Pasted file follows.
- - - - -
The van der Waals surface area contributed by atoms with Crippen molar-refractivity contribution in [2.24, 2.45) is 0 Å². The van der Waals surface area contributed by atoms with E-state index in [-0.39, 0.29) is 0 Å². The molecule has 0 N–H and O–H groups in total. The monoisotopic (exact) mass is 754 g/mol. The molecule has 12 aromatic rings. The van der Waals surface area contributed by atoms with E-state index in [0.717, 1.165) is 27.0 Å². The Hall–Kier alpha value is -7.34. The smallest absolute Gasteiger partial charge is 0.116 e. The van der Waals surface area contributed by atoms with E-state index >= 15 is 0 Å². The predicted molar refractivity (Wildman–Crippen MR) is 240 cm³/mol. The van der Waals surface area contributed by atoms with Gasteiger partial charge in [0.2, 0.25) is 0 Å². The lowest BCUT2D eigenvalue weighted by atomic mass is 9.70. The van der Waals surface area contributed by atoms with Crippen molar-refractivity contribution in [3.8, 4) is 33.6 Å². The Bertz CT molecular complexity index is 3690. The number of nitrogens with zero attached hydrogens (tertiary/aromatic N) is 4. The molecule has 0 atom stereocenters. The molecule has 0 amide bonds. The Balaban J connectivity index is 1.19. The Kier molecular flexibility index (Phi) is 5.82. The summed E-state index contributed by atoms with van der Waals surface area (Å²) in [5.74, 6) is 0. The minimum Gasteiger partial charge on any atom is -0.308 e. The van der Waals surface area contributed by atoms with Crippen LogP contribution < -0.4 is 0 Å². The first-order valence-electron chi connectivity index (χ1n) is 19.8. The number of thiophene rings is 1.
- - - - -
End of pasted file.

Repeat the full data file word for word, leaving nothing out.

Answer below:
The van der Waals surface area contributed by atoms with Crippen molar-refractivity contribution in [2.24, 2.45) is 0 Å². The van der Waals surface area contributed by atoms with E-state index in [-0.39, 0.29) is 0 Å². The molecule has 0 N–H and O–H groups in total. The monoisotopic (exact) mass is 754 g/mol. The molecule has 12 aromatic rings. The van der Waals surface area contributed by atoms with E-state index in [0.717, 1.165) is 27.0 Å². The Hall–Kier alpha value is -7.34. The smallest absolute Gasteiger partial charge is 0.116 e. The van der Waals surface area contributed by atoms with E-state index >= 15 is 0 Å². The predicted molar refractivity (Wildman–Crippen MR) is 240 cm³/mol. The van der Waals surface area contributed by atoms with Gasteiger partial charge in [0.2, 0.25) is 0 Å². The lowest BCUT2D eigenvalue weighted by atomic mass is 9.70. The van der Waals surface area contributed by atoms with Crippen molar-refractivity contribution in [3.8, 4) is 33.6 Å². The Bertz CT molecular complexity index is 3690. The number of nitrogens with zero attached hydrogens (tertiary/aromatic N) is 4. The molecule has 0 atom stereocenters. The molecule has 0 amide bonds. The Balaban J connectivity index is 1.19. The Kier molecular flexibility index (Phi) is 5.82. The summed E-state index contributed by atoms with van der Waals surface area (Å²) in [5.74, 6) is 0. The minimum Gasteiger partial charge on any atom is -0.308 e. The van der Waals surface area contributed by atoms with Crippen LogP contribution < -0.4 is 0 Å². The first-order valence-electron chi connectivity index (χ1n) is 19.8. The number of thiophene rings is 1.